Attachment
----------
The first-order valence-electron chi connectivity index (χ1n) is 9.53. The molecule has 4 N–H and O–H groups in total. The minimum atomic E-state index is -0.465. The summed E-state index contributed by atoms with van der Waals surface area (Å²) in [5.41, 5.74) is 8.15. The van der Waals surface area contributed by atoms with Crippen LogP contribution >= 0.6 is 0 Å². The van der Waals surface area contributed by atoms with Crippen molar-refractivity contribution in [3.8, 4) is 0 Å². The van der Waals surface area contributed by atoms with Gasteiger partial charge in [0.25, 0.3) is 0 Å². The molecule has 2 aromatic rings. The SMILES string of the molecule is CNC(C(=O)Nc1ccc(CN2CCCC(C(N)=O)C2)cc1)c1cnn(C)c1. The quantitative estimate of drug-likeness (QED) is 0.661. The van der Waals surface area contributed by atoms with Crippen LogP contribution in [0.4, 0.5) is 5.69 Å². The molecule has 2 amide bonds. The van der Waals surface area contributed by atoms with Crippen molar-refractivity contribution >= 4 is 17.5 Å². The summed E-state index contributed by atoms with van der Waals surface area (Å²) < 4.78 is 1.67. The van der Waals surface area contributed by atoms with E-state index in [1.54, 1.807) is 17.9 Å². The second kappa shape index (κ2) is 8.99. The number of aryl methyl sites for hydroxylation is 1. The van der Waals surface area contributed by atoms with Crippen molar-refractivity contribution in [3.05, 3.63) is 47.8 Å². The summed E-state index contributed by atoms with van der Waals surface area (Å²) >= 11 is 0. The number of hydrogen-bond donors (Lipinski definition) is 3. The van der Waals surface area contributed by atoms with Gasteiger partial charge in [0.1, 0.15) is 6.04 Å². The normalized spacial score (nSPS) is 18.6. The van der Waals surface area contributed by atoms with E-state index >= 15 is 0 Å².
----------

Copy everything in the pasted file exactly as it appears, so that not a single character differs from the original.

The first-order valence-electron chi connectivity index (χ1n) is 9.53. The molecule has 4 N–H and O–H groups in total. The minimum atomic E-state index is -0.465. The summed E-state index contributed by atoms with van der Waals surface area (Å²) in [5.41, 5.74) is 8.15. The van der Waals surface area contributed by atoms with Crippen LogP contribution >= 0.6 is 0 Å². The van der Waals surface area contributed by atoms with Crippen molar-refractivity contribution in [3.8, 4) is 0 Å². The van der Waals surface area contributed by atoms with Gasteiger partial charge in [0.25, 0.3) is 0 Å². The molecule has 2 aromatic rings. The SMILES string of the molecule is CNC(C(=O)Nc1ccc(CN2CCCC(C(N)=O)C2)cc1)c1cnn(C)c1. The quantitative estimate of drug-likeness (QED) is 0.661. The van der Waals surface area contributed by atoms with Crippen LogP contribution in [0.4, 0.5) is 5.69 Å². The molecule has 2 amide bonds. The van der Waals surface area contributed by atoms with Crippen molar-refractivity contribution >= 4 is 17.5 Å². The summed E-state index contributed by atoms with van der Waals surface area (Å²) < 4.78 is 1.67. The van der Waals surface area contributed by atoms with E-state index in [1.54, 1.807) is 17.9 Å². The second kappa shape index (κ2) is 8.99. The number of aryl methyl sites for hydroxylation is 1. The van der Waals surface area contributed by atoms with Crippen molar-refractivity contribution in [3.05, 3.63) is 47.8 Å². The summed E-state index contributed by atoms with van der Waals surface area (Å²) >= 11 is 0. The number of hydrogen-bond donors (Lipinski definition) is 3. The van der Waals surface area contributed by atoms with Gasteiger partial charge in [0.1, 0.15) is 6.04 Å². The normalized spacial score (nSPS) is 18.6. The van der Waals surface area contributed by atoms with E-state index >= 15 is 0 Å².